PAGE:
Capstone Seminar: Real Estate Contract Commons(LND600)(Same course as
“On-Line Database of Real Estate Transaction Forms”) (2
credits; course meets in fall and spring but both credits are awarded in
Professor Andrew Berman
As part of the work in this advanced seminar, students will participate in a collaborative project. For academic year 2010/2011, this course will focus on developing a web site that provides analysis of the basic forms used in New York real estate transactions. We expect to start with the standard forms used in residential purchases and sales of coops, condos and single-family homes. The analyses of the important provisions of these forms will include case research, detailed explanations, the creation of an on-line “library” of contract riders for real estate practitioners, the preparation of an “office” memo, discussion of any statutes or pending legislation relating to the contract provision, and other commentary relating thereto. The students will also be expected to maintain the web site during the academic year.
Detention in the War Against Terrorism (PBL 150) (1
credit in the fall, 1 credit in the spring):
Professor Stephen Ellmann
Students joining this project will begin the year with an intensive study of the constitutional, statutory and international law governing our power to detain those suspected of engaging in or supporting terrorist acts against the United States. We will then focus on studying and reporting on particular issues bearing on the use of this power. One potential project is the establishment of a website to collect and make available up-to-date information on detention practices and policies in Afghanistan as well as on litigation about those practices and policies, and to provide commentary on issues arising in the cases being brought. The law governing detentions in Afghanistan is considerably less settled than the law now governing detentions at Guantanamo, and the website would highlight the unsettled questions and both report and comment on their treatment in ongoing cases.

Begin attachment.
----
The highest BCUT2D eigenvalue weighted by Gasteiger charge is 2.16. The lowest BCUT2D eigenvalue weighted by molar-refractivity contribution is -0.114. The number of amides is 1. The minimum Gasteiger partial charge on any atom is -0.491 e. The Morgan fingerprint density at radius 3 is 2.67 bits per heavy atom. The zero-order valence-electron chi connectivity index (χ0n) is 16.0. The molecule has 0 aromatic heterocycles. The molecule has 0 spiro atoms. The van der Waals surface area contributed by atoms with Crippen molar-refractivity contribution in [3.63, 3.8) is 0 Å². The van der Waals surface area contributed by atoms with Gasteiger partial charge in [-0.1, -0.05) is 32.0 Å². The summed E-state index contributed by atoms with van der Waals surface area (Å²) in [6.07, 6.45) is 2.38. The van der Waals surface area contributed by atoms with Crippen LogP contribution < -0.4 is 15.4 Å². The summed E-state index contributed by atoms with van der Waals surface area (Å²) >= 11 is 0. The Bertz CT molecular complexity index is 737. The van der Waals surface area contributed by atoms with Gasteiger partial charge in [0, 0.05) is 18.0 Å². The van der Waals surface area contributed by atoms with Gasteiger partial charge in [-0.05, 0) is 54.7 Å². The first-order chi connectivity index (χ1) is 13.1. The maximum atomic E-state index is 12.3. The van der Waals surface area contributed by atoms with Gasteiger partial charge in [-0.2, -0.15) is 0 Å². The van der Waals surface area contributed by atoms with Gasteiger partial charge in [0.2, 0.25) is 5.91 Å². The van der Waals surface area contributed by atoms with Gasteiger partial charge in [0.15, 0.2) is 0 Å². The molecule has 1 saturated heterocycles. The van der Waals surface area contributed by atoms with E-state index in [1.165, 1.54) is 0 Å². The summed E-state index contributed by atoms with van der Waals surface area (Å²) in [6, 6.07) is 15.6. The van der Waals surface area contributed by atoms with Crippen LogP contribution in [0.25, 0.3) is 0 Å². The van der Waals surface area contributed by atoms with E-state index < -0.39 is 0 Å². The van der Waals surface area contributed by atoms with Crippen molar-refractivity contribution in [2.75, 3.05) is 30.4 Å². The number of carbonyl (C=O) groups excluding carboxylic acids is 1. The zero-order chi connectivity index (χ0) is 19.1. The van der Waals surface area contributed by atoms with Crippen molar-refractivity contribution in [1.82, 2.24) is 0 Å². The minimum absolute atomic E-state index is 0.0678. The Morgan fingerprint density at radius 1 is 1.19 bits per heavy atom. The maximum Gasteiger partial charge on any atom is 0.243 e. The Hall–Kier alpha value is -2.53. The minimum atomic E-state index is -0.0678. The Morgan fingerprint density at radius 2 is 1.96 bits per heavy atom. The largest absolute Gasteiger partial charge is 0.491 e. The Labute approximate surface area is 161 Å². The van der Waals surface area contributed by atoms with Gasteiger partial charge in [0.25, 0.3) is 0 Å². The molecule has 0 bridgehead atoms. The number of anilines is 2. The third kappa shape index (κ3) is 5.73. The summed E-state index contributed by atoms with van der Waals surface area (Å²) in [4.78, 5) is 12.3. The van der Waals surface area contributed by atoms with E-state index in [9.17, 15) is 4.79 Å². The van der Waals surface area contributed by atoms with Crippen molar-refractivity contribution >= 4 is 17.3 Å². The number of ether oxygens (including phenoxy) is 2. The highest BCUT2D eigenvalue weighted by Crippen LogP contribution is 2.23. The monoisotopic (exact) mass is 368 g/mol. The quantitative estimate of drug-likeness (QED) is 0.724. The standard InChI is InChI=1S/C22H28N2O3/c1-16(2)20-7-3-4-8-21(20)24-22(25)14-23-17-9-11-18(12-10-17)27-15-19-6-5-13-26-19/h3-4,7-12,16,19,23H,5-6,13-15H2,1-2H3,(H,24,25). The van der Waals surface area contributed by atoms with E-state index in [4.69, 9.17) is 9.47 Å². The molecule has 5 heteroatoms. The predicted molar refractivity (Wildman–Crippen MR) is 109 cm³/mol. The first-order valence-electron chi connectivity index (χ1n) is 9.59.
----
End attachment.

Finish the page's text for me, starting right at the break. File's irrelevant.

Education Law and
Practice: Providing Legal Advice to the Mamaroneck School Board and the
NYC Charter High School for Law and Justice (in formation)( PBL 160) (1
credit in the fall, 1 credit in the spring; graded with letter grades)
Professor Richard Marsico